Leicester Cathedral Revealed

2nd August 2023

Stone floor and sample panel bits

By the time of our next visit, large areas of the new floor are complete, with the internal columns standing within their darker Purbeck Grub limestone bands, delineating the original layout of the building, and providing additional eastward emphasis. From the west gallery of the cathedral, one can appreciate the impact of the new floor and how, although contemporary in conception and design, its materials, scale and pattern complement the older elements of the cathedral interior and the rest of our decorative scheme.

Almost invisible within the floor, with tops neatly inlaid with the stone pattern, the numerous new floor boxes will provide power and audio-visual outlets over the whole space, to allow it to be used flexibly for events. Just as importantly, these provide access to all the underground containment, so that all the wiring can be replaced or altered in the future without having to disturb the floor itself.


The design of the HLC’s facades prompted much debate amongst the statutory authorities, needing permission from both the Cathedrals Fabric Commission for England, the Church of England’s body under the relevant legislation, the Care of Cathedrals Measure, and the local planning authority, Leicester City Council. The eventual solution approved elaborates the sandstone facades of the primary volume, containing the public facilities, with narrow vertical fins of faience, ie glazed terracotta, which project from the face of the stonework, and vertical grooves cut in the stonework itself, with a roof of copper alloy that will patinate down to a warm copper brown colour.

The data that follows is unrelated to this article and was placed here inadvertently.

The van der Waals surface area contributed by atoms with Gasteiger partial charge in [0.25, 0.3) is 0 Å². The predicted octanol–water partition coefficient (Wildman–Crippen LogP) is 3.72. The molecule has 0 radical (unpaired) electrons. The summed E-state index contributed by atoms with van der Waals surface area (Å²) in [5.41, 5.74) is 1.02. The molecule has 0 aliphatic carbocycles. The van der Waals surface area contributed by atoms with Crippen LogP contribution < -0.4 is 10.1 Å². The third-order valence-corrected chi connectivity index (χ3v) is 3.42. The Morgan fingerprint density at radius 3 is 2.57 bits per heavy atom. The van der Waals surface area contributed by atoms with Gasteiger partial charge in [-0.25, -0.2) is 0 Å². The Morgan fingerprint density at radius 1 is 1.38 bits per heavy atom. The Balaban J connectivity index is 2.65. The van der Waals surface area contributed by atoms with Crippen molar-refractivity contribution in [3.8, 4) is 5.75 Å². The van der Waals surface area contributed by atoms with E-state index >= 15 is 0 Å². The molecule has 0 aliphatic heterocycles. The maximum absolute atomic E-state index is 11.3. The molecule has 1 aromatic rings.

Our planning consent contains a condition requiring construction of a sample panel, to demonstrate the actual finish and some of the fine detailing of stone, terracotta and copper. We are excited to inspect the various components being assembled by Messenger, including a mock-up of the fin weathering in copper alloy, grooved Northumberland Buff stone carved by Midland Stone Masonry and faience fin units from Darwen terracotta.

The latter seem to have a big variation in colour, but turns out that some of these have been mistakenly fired twice, as they are darker than specified. We decide to use some of these to check that the planning authority are content with the proposed glaze – which is the lighter one.